COLUMBIA, S.C. — South Carolina lawmakers are looking to limit sky-high interest rates on short-term loans, also known as payday loans.
In 2021, 45,000 South Carolinians took out more than 300,000 payday loans, according to the state Board of Financial institutions.
Small-dollar, short-term lenders can charge borrowers in South Carolina rates of up to 395%. That means if you borrow $100, you're paying $395 in interest alone.
“Many of the borrowers make between six and 12 loans. Sometimes people make more than 12 loans. And so people get caught up in that debt spiral and can't get out of it," said Sue Berkowitz with SC Legal Justice Services. "Until we have stronger consumer protections, we will continue to see these problems."
Berkowitz said it's mostly low-income people of color who are targeted by these loans.
According to consumer data, of 1.2 million short-term loans in South Carolina in 2021, 46% were "flipped" or "renewed."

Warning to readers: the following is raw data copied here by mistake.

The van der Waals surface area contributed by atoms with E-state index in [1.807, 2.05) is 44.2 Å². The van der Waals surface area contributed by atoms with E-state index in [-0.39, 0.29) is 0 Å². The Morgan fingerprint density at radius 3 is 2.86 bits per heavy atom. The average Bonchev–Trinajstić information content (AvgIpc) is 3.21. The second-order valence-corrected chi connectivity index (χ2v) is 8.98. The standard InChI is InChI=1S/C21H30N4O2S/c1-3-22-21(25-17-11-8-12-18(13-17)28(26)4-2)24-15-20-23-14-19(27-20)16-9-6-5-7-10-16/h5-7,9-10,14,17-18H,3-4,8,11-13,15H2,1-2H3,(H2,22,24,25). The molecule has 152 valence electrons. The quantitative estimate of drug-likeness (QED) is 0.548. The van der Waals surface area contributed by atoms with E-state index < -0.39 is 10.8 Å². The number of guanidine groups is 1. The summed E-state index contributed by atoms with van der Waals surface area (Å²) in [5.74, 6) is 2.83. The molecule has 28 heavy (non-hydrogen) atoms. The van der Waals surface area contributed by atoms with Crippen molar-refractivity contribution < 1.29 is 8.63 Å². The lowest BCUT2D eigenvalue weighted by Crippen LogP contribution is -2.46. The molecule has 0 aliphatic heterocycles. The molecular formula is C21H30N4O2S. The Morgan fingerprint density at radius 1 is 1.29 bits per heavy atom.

A bipartisan-backed bill in the South Carolina Senate would bar short-term lenders from charging an interest rate higher than 36%. It's similar to the federal government's limit on loans to military personnel in 2006.
“We need to protect folk, while we allow businesses to make what will still be a handsome profit," said Berkowtiz.
Lenders who issue the loans argue the proposal would put them out of business and leave those who don't qualify for traditional bank loans without any options.
“I could not make a profit on loans less than $2,500. The risk is too great and the loss is associated with that risk," said Credit Central President and CEO Dan Walters.
If signed into law, South Carolina would join 19 other states who have imposed caps of 36% or less. Many others are still considering similar legislation.